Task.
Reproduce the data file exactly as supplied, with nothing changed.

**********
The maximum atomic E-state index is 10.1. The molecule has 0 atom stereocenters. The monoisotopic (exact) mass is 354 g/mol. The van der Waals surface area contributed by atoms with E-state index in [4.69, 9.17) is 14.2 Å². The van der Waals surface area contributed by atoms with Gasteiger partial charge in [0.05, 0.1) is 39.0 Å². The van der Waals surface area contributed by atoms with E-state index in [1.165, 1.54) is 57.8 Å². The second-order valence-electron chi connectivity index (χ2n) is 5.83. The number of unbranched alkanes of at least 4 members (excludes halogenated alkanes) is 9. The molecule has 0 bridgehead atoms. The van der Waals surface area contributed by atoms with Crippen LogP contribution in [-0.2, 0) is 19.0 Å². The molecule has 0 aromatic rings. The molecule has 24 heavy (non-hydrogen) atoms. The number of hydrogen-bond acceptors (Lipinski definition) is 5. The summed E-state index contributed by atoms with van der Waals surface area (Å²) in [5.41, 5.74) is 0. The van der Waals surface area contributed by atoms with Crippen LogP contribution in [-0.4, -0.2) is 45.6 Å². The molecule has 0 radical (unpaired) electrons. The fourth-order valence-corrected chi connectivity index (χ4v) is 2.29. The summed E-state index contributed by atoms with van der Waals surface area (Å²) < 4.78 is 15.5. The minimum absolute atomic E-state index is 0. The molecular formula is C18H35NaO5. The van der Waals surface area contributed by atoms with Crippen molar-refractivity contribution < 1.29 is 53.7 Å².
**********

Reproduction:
The maximum atomic E-state index is 10.1. The molecule has 0 atom stereocenters. The monoisotopic (exact) mass is 354 g/mol. The van der Waals surface area contributed by atoms with E-state index in [4.69, 9.17) is 14.2 Å². The van der Waals surface area contributed by atoms with Gasteiger partial charge in [0.05, 0.1) is 39.0 Å². The van der Waals surface area contributed by atoms with E-state index in [1.165, 1.54) is 57.8 Å². The second-order valence-electron chi connectivity index (χ2n) is 5.83. The number of unbranched alkanes of at least 4 members (excludes halogenated alkanes) is 9. The molecule has 0 bridgehead atoms. The van der Waals surface area contributed by atoms with Crippen LogP contribution in [-0.2, 0) is 19.0 Å². The molecule has 0 aromatic rings. The molecule has 24 heavy (non-hydrogen) atoms. The number of hydrogen-bond acceptors (Lipinski definition) is 5. The summed E-state index contributed by atoms with van der Waals surface area (Å²) in [5.41, 5.74) is 0. The van der Waals surface area contributed by atoms with Crippen LogP contribution in [-0.4, -0.2) is 45.6 Å². The molecule has 0 radical (unpaired) electrons. The fourth-order valence-corrected chi connectivity index (χ4v) is 2.29. The summed E-state index contributed by atoms with van der Waals surface area (Å²) < 4.78 is 15.5. The minimum absolute atomic E-state index is 0. The molecular formula is C18H35NaO5. The van der Waals surface area contributed by atoms with Crippen molar-refractivity contribution < 1.29 is 53.7 Å².